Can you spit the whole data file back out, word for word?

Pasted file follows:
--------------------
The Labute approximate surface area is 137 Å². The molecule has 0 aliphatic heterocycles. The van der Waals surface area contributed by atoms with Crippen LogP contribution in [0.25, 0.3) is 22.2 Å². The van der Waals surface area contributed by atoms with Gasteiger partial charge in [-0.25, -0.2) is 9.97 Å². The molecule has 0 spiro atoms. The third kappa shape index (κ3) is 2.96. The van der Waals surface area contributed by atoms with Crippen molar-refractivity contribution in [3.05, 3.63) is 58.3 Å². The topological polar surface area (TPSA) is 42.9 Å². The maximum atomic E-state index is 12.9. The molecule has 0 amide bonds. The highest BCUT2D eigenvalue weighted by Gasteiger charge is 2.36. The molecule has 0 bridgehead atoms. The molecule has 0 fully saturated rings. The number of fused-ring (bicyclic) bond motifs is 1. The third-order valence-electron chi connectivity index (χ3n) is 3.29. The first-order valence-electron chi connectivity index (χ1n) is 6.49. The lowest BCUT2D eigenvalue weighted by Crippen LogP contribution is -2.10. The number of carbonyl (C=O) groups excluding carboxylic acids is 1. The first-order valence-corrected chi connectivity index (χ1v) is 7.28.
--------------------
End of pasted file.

The Labute approximate surface area is 137 Å². The molecule has 0 aliphatic heterocycles. The van der Waals surface area contributed by atoms with Crippen LogP contribution in [0.25, 0.3) is 22.2 Å². The van der Waals surface area contributed by atoms with Gasteiger partial charge in [-0.25, -0.2) is 9.97 Å². The molecule has 0 spiro atoms. The third kappa shape index (κ3) is 2.96. The van der Waals surface area contributed by atoms with Crippen molar-refractivity contribution in [3.05, 3.63) is 58.3 Å². The topological polar surface area (TPSA) is 42.9 Å². The maximum atomic E-state index is 12.9. The molecule has 0 amide bonds. The highest BCUT2D eigenvalue weighted by Gasteiger charge is 2.36. The molecule has 0 bridgehead atoms. The molecule has 0 fully saturated rings. The number of fused-ring (bicyclic) bond motifs is 1. The third-order valence-electron chi connectivity index (χ3n) is 3.29. The first-order valence-electron chi connectivity index (χ1n) is 6.49. The lowest BCUT2D eigenvalue weighted by Crippen LogP contribution is -2.10. The number of carbonyl (C=O) groups excluding carboxylic acids is 1. The first-order valence-corrected chi connectivity index (χ1v) is 7.28.